Signature’s Crypto Clients Told to Close Accounts as FDIC Ends Business

The FDIC warned that there would be no more crypto offerings from Signature after the buy out.

People watch while Signature Bank's Crypto Services Burn.
  • The deal to buy out Signature Bank has left its crypto business dead in the water.
  • Crypto customers of the failed bank have until April 5 to remove their funds.
  • The FDIC has completely removed any sign of crypto services from the bank after it was bought out by the NYCB.

The U.S. banking crisis that saw three crypto-friendly banks fall drew the attention of regulators. The Federal Deposit Insurance Corp. (FDIC) pin-pointed the banks’ digital asset offerings as the primary problem and led to regulators working on cutting out crypto from the businesses.

On March 28, the FDIC told crypto clients of collapsed Signature Bank that they should close their accounts and remove funds before an April 5 deadline. The regulator added any accounts not closed by the deadline will be automatically shut, and depositors will receive a check in the mail. 

FDIC Takes Hold of Crypto to End It

When the New York Community Bancorp. (NYCB) swooped in to assume most of Signature Bank’s deposits and some of its loans earlier this month, but it was stated that the deal would not include any crypto.


Around $4 billion of customer crypto deposits were held back by the FDIC, with the regulator telling Bloomberg it had contacted affected customers about what the implications of its decision would be. 

“We are reaching out to the depositors from Signature whose deposits were not included in NYCB’s bid,” an FDIC spokesperson told Bloomberg

However, it is not only the customer deposit that has been severed from the business.


Signet, Signature’s real-time crypto payments network that crypto participants widely used, also stayed under the FDIC’s receivership following the NYCB deal.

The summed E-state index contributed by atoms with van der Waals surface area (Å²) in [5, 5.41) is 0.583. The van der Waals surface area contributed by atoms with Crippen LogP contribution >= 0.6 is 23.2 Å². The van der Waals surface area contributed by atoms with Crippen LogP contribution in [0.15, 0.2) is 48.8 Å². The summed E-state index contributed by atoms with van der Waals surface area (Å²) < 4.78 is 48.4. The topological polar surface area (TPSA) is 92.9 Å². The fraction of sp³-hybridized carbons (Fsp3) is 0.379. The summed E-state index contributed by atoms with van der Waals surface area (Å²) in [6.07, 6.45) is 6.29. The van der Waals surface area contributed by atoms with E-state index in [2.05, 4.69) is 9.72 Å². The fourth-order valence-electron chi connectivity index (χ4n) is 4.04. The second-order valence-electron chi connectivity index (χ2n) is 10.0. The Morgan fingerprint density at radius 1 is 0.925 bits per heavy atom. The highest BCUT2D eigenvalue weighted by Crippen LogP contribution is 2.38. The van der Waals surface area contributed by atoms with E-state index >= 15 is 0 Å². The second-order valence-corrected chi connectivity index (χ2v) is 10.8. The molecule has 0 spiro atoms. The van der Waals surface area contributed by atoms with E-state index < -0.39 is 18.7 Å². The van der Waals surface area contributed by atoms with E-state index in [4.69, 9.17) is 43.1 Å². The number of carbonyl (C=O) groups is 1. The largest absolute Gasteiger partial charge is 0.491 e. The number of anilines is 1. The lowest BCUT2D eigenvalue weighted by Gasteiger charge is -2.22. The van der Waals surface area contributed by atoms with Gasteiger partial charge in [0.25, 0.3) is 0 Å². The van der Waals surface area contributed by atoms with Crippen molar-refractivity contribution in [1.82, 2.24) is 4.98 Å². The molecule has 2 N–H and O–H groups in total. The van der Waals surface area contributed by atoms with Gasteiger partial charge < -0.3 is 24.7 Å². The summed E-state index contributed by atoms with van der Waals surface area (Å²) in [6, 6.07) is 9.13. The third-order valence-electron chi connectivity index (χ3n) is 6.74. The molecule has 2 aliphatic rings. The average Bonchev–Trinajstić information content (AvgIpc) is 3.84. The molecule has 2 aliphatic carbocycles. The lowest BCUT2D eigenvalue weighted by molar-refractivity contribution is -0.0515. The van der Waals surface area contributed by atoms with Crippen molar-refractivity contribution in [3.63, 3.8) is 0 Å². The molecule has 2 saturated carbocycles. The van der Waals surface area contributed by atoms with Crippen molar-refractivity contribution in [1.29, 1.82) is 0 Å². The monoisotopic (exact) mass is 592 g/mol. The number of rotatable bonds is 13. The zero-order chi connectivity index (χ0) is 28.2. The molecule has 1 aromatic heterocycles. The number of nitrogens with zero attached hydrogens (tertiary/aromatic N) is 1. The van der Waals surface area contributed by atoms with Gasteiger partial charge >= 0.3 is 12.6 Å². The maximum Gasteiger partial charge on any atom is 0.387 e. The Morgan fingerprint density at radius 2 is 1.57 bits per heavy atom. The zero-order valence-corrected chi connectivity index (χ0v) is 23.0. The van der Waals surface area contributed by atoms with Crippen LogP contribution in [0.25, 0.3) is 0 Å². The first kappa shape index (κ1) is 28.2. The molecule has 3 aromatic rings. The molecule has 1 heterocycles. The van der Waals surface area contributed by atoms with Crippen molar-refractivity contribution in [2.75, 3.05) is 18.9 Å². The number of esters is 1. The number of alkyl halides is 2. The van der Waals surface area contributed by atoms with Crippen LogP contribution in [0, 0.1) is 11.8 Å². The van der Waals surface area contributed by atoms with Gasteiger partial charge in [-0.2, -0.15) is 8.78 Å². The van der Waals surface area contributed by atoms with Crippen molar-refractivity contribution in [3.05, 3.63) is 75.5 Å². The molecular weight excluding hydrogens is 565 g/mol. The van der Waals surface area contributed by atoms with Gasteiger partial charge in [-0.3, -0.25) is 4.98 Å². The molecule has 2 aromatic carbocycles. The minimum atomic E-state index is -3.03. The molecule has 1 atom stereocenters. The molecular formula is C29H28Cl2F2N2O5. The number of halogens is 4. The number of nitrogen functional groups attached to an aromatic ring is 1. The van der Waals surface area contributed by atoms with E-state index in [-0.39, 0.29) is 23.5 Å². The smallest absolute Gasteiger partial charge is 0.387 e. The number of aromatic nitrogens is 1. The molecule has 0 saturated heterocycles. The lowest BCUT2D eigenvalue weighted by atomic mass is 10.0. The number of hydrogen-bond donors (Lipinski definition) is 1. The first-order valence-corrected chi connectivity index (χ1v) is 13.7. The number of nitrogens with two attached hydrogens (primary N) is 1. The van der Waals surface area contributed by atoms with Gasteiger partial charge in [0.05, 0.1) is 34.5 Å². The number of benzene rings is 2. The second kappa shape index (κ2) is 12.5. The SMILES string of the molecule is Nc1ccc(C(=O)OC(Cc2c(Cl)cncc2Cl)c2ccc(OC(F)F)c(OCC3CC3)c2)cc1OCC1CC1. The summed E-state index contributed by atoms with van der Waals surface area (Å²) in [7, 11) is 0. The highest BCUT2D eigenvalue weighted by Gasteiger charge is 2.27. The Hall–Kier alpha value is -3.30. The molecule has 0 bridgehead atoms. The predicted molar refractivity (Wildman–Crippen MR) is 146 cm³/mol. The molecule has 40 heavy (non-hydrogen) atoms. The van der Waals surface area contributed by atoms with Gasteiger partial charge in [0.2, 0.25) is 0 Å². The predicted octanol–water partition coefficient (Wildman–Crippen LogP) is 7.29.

Over-Reaching its Office

The decision by the FDIC to not include the crypto deposits and to keep hold of Signet in the banking deal raised red flags at the time with U.S. Representative Tom Emmer. Emmer said the “FDIC is weaponizing recent instability in the banking sector to purge legal crypto activity from the U.S.”

The manner in which Signature has had its crypto services removed in this new deal indicates hostilities toward the digital asset space. However, at the time, crypto was not publicly blamed by the regulators. It was noted that Signature was shuttered due to “a significant crisis of confidence in the bank’s leadership,” the regulator said

On the Flipside

  • Despite crypto businesses being impacted in the U.S. by the banking crisis, Bitcoin – created in the wake of the 2008 financial crisis – has seen impressive price gains.

Why You Should Care

Decisions by regulators to make running crypto businesses in the U.S. more difficult – such as removing banking options – will result in an exodus of innovation to other nations more receptive to fostering the space. 

Read more about the deal outlined by the FDIC:
Buyer of Signature Bank Told to Give up Crypto Business by FDIC.

Read more about Binance’s move to TUSD over BUSD:
Binance Finalizing BUSD Phase Out with New Range of TUSD Pairs.

This article is for information purposes only and should not be considered trading or investment advice. Nothing herein shall be construed as financial, legal, or tax advice. Trading forex, cryptocurrencies, and CFDs pose a considerable risk of loss.

Darryn Pollock

Darryn Pollock is a South African-born, UK-based journalist and content writer for DailyCoin with a focus on regulation and legislation revolving around the cryptocurrency space. He has covered the evolving crypto regulatory space, and examined how the US has approached law-making to offer protection in the growth of innovation. Darryn values traditional journalistic principles of truth, accuracy, independence, fairness, and impartiality, and has a Bachelor of Arts degree in Journalism and Law from Rhodes University in South Africa.